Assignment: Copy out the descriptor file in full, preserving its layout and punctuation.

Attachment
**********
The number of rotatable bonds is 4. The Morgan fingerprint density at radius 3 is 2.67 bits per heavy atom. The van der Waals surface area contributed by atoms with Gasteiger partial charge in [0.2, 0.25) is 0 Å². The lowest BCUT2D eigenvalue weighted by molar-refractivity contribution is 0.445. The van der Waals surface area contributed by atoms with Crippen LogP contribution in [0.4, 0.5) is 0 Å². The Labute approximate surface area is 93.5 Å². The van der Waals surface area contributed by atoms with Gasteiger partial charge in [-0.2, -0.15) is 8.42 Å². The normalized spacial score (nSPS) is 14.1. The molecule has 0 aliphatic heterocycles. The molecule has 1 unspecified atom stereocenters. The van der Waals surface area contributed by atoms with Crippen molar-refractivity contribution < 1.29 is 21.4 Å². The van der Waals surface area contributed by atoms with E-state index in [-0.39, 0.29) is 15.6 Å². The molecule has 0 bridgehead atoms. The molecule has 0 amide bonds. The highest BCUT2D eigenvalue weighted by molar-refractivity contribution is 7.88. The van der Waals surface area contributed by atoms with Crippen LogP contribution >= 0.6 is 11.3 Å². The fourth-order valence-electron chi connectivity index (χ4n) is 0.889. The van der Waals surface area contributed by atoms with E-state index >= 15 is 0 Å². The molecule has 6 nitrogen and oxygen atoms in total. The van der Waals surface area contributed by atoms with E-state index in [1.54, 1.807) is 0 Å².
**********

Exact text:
The number of rotatable bonds is 4. The Morgan fingerprint density at radius 3 is 2.67 bits per heavy atom. The van der Waals surface area contributed by atoms with Gasteiger partial charge in [0.2, 0.25) is 0 Å². The lowest BCUT2D eigenvalue weighted by molar-refractivity contribution is 0.445. The van der Waals surface area contributed by atoms with Crippen LogP contribution in [0.4, 0.5) is 0 Å². The Labute approximate surface area is 93.5 Å². The van der Waals surface area contributed by atoms with Gasteiger partial charge in [-0.2, -0.15) is 8.42 Å². The normalized spacial score (nSPS) is 14.1. The molecule has 0 aliphatic heterocycles. The molecule has 1 unspecified atom stereocenters. The van der Waals surface area contributed by atoms with Crippen molar-refractivity contribution < 1.29 is 21.4 Å². The van der Waals surface area contributed by atoms with E-state index in [-0.39, 0.29) is 15.6 Å². The molecule has 0 bridgehead atoms. The molecule has 0 amide bonds. The highest BCUT2D eigenvalue weighted by molar-refractivity contribution is 7.88. The van der Waals surface area contributed by atoms with Crippen LogP contribution >= 0.6 is 11.3 Å². The fourth-order valence-electron chi connectivity index (χ4n) is 0.889. The van der Waals surface area contributed by atoms with E-state index >= 15 is 0 Å². The molecule has 6 nitrogen and oxygen atoms in total. The van der Waals surface area contributed by atoms with E-state index in [1.54, 1.807) is 0 Å².